have the full conversation where people can really name the issues that
are between us and get below them.”
lesson from conflict transformation is that people take positions, he
said. “Positions cannot be resolved, but what you try to do is get
beneath the positions to what are the interest and needs and getting
beneath what people are responding to. At that point, we can have a
conversation that is profound and not one that assumes we are going to
agree but one where we can understand each other.”
to the schism talk at the 2004 General Conference and the subsequent
adoption of a unity document, Porter said the denomination’s communion
liturgy notes that all are one in Christ, one with each other and one in
ministry to the world. “We believe in community. We believe that we can
live with our differences.”
General Conference, the church moved from talk of schism to unity but
did not examine what was in between, he said. “How do we say to folk
that we need to talk about a lot of things in ways that are authentic
and have integrity?”
|A UMNS photo by Linda Green
Bishop Larry Goodpaster, president of JUSTPEACE, speaks at a meeting on schism and conflict resolution in Nashville, Tenn.
self-oriented society is characterized by loneliness, alienation and
hostility, which are also found in the church, he said. “We are
alienated from and strangers to one another,” Goodpaster said. “Not only
do we find ourselves being parted from that prayer that Jesus uttered
about being one, we are divided in the family itself.”
Like the early church, United Methodists find themselves in a fragmented
and multicultural society that yearns for relationships, identity and
meaning, said Bishop Larry M. Goodpaster, bishop of the Alabama-West
Florida Area, president of JUSTPEACE and chairperson of the Council of
Bishops’ Task Force on Unity and Bridge-building.
is not just a United Methodist concern, he said, noting that Lutherans,
Episcopalians, Baptists and others also deal with it. “We all have our
special interests and pieces of the whole that cause confusion and make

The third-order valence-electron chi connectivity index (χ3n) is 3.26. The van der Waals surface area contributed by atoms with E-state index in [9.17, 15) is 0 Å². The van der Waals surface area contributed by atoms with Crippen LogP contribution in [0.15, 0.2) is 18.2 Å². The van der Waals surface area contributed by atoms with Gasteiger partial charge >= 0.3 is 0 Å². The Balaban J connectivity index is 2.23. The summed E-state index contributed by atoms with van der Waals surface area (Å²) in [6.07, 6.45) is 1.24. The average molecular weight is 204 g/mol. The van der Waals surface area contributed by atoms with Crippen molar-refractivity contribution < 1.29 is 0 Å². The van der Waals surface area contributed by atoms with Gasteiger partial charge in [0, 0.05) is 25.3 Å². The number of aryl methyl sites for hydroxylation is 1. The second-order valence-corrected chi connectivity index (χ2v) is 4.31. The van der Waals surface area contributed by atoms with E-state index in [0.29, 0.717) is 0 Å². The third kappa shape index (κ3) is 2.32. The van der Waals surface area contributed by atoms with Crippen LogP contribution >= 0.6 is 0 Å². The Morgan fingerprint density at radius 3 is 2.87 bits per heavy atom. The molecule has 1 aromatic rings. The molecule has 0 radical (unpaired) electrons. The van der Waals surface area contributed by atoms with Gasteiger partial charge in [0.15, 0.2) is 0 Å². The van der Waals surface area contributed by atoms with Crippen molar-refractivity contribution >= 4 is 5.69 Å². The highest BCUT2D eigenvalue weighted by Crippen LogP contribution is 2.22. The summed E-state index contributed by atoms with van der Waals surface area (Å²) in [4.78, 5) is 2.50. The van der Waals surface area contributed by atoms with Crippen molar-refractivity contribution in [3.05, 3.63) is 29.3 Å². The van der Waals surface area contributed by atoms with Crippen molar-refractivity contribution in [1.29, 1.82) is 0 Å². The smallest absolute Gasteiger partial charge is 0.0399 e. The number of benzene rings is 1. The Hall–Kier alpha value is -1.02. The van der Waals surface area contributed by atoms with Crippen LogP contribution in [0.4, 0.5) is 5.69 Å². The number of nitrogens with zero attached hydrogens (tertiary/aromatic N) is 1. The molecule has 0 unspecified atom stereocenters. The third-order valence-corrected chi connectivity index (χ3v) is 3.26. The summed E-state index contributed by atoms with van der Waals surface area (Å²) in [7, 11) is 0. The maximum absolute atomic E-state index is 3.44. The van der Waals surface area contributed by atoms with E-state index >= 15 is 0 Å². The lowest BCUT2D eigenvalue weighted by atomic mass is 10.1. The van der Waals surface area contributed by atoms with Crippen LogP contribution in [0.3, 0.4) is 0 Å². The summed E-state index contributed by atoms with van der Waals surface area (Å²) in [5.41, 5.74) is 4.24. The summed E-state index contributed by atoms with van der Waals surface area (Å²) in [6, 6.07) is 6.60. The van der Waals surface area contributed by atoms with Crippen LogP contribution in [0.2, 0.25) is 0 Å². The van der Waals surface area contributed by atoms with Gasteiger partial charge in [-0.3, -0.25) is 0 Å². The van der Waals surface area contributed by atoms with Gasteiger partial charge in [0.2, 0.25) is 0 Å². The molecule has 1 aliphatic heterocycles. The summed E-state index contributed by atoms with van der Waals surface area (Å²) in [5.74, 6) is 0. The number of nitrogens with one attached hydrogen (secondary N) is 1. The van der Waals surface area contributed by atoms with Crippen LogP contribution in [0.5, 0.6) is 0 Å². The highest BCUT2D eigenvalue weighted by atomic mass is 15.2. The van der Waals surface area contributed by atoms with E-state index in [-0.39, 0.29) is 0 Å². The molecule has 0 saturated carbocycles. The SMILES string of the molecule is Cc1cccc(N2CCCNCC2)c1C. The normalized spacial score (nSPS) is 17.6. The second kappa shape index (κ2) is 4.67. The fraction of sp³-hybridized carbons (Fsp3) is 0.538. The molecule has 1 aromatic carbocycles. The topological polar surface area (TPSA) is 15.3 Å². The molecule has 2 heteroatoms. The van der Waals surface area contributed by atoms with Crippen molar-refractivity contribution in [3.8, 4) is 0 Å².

unity seem a distant dream.”
than wasting time blaming or lamenting, the church should invest time
in finding the best way to move forward, Goodpaster said. As part of
that, the symbol of the table must be carried forward because it tells
the story. The power and significance the table has for all people must
be rediscovered, he said.
bishop based his talk on the biblical David’s question of whether
anyone was left in the house of Saul to whom he could show God’s
kindness. The focal point in the story is hospitality, Goodpaster said.
David, he said, wanted to be nice and show kindness.
today’s world and in church, what passes as hospitality is a condition
called “terminal niceness,” or formalized kindness that masks what
people really think, Goodpaster said. “Hospitality is vitally important
to living out the gospel. It is much deeper. It is reaching out to those
who are marginalized or neglected. It is about inviting and including
those who have nothing and who cannot and will not return the favor next
week. It is about risking ourselves and being vulnerable to what God
might do for us.”
said that if United Methodists want to reframe the conversation,
overcome differences and be agents of grace, they must look around to
see where, how and toward whom they practice kindness and hospitality.
“We tear down the barriers and dare risk a relationship with people we
do not know or agree with,” he said. The practice of hospitality
enriches the faith and helps align Christian practice with basic values,
another round of gatherings, JUSTPEACE will offer a unity and peace
document to the Council of Bishops’ Task Force on Unity and
Bridge-building, as well as to the group’s network of practitioners and
to the church at large.
*Green is a United Methodist News Service news writer in Nashville, Tenn.
News media contact: Linda Green, Nashville, Tenn., (615) 742-5470 or email@example.com.